|Derrick Anderson, one of more than half a dozen Republicans seeking their party’s nomination to challenge the congresswoman, said in a statement, “President Biden’s first year in office has been a disaster and Abigail Spanberger has been right by his side.”|
February 16th, 2022
CULPEPER — President Joe Biden visited a heavily Republican rural stronghold in Virginia on Thursday to join Rep. Abigail Spanberger, D-7th, to push Congress to take action on proposals to reduce the price of insulin and other prescription drugs.
The president appeared with Spanberger at Germanna Community College with a message of “lowering costs for families” on the same day the Consumer Price Index posted a 7.5% gain in January, making inflation a potent political issue in the upcoming midterm congressional elections.
Biden chose a nationally watched political battleground district to focus on reviving portions of his Build Back Better spending package, including provisions to allow Medicare to negotiate prescription drug prices with pharmaceutical companies.
“Inflation is up,” Biden acknowledged, but he said, “If we do the things I’m talking about, it will bring down the costs for the average family.”
The president was accompanied by a family from Chesterfield County to make the case. He was introduced by Joshua Davis, a Midlothian-area middle school student on the cusp of his 13th birthday, whose family pays $6,000 to $7,000 a year on insulin for him and his father, Brian, who both have Type 1 diabetes.
“My entire life, this is all I have ever known and, until there is a cure, all I will ever know,” said Joshua, a seventh-grader at Swift Creek Middle School who was diagnosed at 11 months.
Biden wished him a happy birthday and marveled at his cool.
“Thank you, Mr. President,” Biden told Joshua. “I could have no more done that when I was 12 years old than fly.”
Joshua, in turn, was introduced by his mother, Shannon, a former teacher who said her son and husband must share both insulin and strategies to conserve it because of the cost.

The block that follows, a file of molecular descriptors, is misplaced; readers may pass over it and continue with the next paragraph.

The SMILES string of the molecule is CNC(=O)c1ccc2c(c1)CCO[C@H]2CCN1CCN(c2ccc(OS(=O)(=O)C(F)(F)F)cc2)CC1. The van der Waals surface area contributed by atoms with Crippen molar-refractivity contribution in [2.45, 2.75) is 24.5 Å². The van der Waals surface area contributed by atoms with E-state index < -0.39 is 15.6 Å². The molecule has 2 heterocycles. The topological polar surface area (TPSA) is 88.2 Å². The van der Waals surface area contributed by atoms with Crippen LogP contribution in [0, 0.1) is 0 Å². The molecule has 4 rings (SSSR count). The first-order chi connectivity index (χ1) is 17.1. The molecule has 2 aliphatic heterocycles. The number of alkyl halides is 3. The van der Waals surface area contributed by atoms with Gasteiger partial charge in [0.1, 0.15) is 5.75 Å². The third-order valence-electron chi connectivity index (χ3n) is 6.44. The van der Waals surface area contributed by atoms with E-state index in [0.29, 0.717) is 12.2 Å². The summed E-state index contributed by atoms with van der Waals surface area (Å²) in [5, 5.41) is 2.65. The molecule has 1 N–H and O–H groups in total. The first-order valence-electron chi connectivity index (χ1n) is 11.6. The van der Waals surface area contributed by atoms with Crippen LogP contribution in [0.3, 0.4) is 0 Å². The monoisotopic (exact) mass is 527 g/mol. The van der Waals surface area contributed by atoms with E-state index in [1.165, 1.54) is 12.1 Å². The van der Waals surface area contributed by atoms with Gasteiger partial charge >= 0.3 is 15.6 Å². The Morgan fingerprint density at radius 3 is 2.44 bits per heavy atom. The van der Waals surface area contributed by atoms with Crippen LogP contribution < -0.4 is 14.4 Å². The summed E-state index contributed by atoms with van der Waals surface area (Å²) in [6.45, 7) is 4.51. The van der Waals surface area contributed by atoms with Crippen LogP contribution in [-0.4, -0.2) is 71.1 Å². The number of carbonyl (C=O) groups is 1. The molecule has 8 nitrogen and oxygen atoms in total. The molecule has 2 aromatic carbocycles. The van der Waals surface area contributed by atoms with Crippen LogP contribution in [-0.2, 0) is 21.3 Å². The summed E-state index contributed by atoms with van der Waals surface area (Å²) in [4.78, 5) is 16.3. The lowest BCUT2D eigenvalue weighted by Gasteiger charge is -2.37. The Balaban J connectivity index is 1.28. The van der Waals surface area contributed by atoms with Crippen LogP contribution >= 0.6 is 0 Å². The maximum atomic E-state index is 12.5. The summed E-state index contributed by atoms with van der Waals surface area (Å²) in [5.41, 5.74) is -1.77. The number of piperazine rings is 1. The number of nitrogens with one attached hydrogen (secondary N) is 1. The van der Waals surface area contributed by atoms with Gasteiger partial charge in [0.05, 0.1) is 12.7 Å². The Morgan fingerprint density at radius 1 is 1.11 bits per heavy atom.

“I know plenty of families that have had to skip insulin doses,” she said.
Spanberger, who first ran for election in 2018 in part to defeat Republican attempts to repeal the Affordable Care Act, has made a priority of the Build Back Better Act’s provisions to cap insulin prices at $35 a dose and allow the federal Medicare program to negotiate drug prices.
But she said Thursday, “I welcome any effort that can deliver lower drug prices to the people I serve.”
The COVID-19 pandemic “has exacerbated what was already a staggering day-to-day cost for Virginia families, and we are long overdue in addressing it,” she said.
Spanberger has supported Biden’s economic agenda, including passage of the American Rescue Plan Act and the Infrastructure Investment and Jobs Act, as well as the Build Back Better Act, formerly known as the American Families Plan.
But she has also sometimes distanced herself from House Speaker Nancy Pelosi and the Democratic progressive wing in her willingness to scale back the president’s spending plans to win political support and rebuild the economy during the pandemic.
“Nobody elected him to be [Franklin D. Roosevelt],” she told The New York Times in November. “They elected him to be normal and stop the chaos.”
Biden and Spanberger embraced after her remarks Thursday, and the president later praised the representative.
“It’s great to be here with Abigail, Congresswoman Spanberger,” Biden said. “In every chapter of her career, she’s always been about one thing — service.”